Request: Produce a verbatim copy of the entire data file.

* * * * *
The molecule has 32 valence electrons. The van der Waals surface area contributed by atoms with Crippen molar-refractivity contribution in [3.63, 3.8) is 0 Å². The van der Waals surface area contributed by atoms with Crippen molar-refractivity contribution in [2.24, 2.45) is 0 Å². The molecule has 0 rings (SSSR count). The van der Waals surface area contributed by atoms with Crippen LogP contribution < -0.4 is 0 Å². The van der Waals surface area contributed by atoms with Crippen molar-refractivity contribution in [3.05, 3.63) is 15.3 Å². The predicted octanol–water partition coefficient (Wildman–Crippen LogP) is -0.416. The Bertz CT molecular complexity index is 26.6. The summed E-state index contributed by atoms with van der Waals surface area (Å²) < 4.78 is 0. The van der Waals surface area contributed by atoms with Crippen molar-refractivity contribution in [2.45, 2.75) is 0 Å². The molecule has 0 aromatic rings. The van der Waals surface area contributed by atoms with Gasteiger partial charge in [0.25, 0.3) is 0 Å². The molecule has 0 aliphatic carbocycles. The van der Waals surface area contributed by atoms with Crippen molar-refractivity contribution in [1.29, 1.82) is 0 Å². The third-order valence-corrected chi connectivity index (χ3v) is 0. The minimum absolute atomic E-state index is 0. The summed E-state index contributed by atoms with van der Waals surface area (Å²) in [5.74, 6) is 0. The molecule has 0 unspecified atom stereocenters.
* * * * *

The molecule has 32 valence electrons. The van der Waals surface area contributed by atoms with Crippen molar-refractivity contribution in [3.63, 3.8) is 0 Å². The van der Waals surface area contributed by atoms with Crippen molar-refractivity contribution in [2.24, 2.45) is 0 Å². The molecule has 0 rings (SSSR count). The van der Waals surface area contributed by atoms with Crippen LogP contribution < -0.4 is 0 Å². The van der Waals surface area contributed by atoms with Crippen molar-refractivity contribution in [3.05, 3.63) is 15.3 Å². The predicted octanol–water partition coefficient (Wildman–Crippen LogP) is -0.416. The Bertz CT molecular complexity index is 26.6. The summed E-state index contributed by atoms with van der Waals surface area (Å²) < 4.78 is 0. The van der Waals surface area contributed by atoms with Crippen molar-refractivity contribution in [2.45, 2.75) is 0 Å². The molecule has 0 aromatic rings. The van der Waals surface area contributed by atoms with Gasteiger partial charge in [0.25, 0.3) is 0 Å². The molecule has 0 aliphatic carbocycles. The van der Waals surface area contributed by atoms with Crippen molar-refractivity contribution in [1.29, 1.82) is 0 Å². The third-order valence-corrected chi connectivity index (χ3v) is 0. The minimum absolute atomic E-state index is 0. The summed E-state index contributed by atoms with van der Waals surface area (Å²) in [5.74, 6) is 0. The molecule has 0 unspecified atom stereocenters.